Here’s a testament to my true nerdiness: I haven’t had a summer reading list since something like the 7th grade, and now that I am planning one for Summer 2014 courtesy of Books on the Nightstand’s Beach Blanket Book Bingo, I am entirely too excited.
See? Nerdiness Extraordinaire here. Only us die hard bookworms get excited about a summer reading list.
For those who may not be familiar with it, Books on the Nightstand is this amazing podcast I discovered through a friend – after I shared my newfound interest in podcasts in general – that focuses on, you got it, the world of books. The two authors, Michael Kindness and Ann Kingman, are publishers who bring their love of reading to the podcast-o-sphere once a week. They provide book recommendations, talk about reading as a hobby, publishing as an industry, and encourage their listeners to participate in reading challenges. Hence Beach Blanket Book Bingo.
How many squares can you fill over the course of summer 2014? I’m on a mission to fill most of them.
And my friend – the same one who recommended BOTNS to me in the first place – and I are diving into this head first, relishing the challenge of finding books that meet the Bingo’s stipulations. A book with a child on the cover? Still working on that one. By a small press? Yep, working on that one too. I have, however, set aside the top shelf in my bedroom to stack the books I am planning to read for this challenge. And, yes, I am excited to tackle them. I couldn’t help but relish the excitement of finding books that met these “requirements.”
And I am off and running, currently 90 pages in to Napoleon’s Pyramids by William Dietrich. I wanted to re-read this series over the summer because Book 7 just came out a couple of weeks ago. So I admit: I did fudge the Bingo card a bit. I already had the first 6 books in this wildly entertaining series about the pseudo savant, reluctant soldier, dashing rogue Ethan Gage and his many adventures chasing legendary artifacts across Napoleonic Europe and Jeffersonian America on my TBR list, so I just plugged those guys in the card where they fit. Am I glad The Rosetta Key, Gage Adventure # 2, had a red cover!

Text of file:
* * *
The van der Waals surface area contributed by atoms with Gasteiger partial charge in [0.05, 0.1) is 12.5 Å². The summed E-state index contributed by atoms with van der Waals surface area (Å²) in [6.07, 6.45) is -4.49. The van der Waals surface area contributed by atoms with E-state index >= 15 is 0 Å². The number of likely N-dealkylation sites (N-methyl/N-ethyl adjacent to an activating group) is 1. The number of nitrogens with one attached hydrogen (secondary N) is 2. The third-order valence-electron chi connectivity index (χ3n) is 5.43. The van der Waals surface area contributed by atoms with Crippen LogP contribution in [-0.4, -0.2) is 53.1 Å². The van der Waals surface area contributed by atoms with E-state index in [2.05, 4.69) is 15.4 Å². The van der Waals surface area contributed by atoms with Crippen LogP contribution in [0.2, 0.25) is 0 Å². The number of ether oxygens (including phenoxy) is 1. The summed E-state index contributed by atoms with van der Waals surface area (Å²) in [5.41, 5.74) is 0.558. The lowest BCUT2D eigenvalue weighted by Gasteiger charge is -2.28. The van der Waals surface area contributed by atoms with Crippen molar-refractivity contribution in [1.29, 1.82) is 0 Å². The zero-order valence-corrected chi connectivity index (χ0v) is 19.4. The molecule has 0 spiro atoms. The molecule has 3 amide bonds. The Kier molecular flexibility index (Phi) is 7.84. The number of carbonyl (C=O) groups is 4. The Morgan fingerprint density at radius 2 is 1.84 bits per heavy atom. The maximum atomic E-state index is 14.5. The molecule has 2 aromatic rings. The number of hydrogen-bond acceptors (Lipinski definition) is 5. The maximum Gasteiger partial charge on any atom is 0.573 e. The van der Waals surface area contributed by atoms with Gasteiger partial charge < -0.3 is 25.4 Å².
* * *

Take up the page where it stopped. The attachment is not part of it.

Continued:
But some of these are true to the card’s stipulations. The Bounty by Caroline Alexander has been sitting on my shelf for at least 5 years now, if not longer, and I am finally taking this opportunity to crack it open and read more than just the dust jacket. I started Beyond the Blue Horizons by Brian Fagan about a year ago and put it down when another book fell into my lap. I have been intending to pick it back up and finish it … now’s my chance. My dad passed along The Professor and the Madman by Simon Winchester some time ago, and raved about it, but have I read it yet? Nope! And I swear I picked up Philip Fradkin’s The Great Earthquake and Firestorm of 1906 – about the devastating earthquake in San Francisco – because the cover caught my eye!
I also look forward to adding more books to this Bingo card. The classic that I should have read? Oh boy, that’s probably going to end up being something like Grapes of Wrath or Wuthering Heights. I will tell you what I won’t read in that category: Dickens or Hemingway. Not to start a war here, and those two may have been genius wordsmiths, but man are their books boring. I don’t know what death would befall me first if I try to read one of their tomes: old age or boredom.
The book everyone except me has read? I bet I go with a Jane Austen there. Pride and Prejudice maybe? I feel like Jane Austen is the perfect “it” author right now, and a huge resurgence in her works has taken the literary world by storm, which may contribute to my feeling that everyone else has read her … and I haven’t.
I’m not a poetry fan, but it might be good for me to at least try it. I used to own a copy of Old Possum’s Book of Practical Cats by T.S. Eliot (upon which, the hugely successful Cats musical is based), so I’m thinking I can track one of those down. I did enjoy Edgar Allan Poe’s poetry in school, so maybe I’ll be really wild and daring and pick up one of his collections.
(Cue dramatic music)
I don’t yet know about some of these others. But the summer has only just begun, and there is still time.
Which means, time to go read!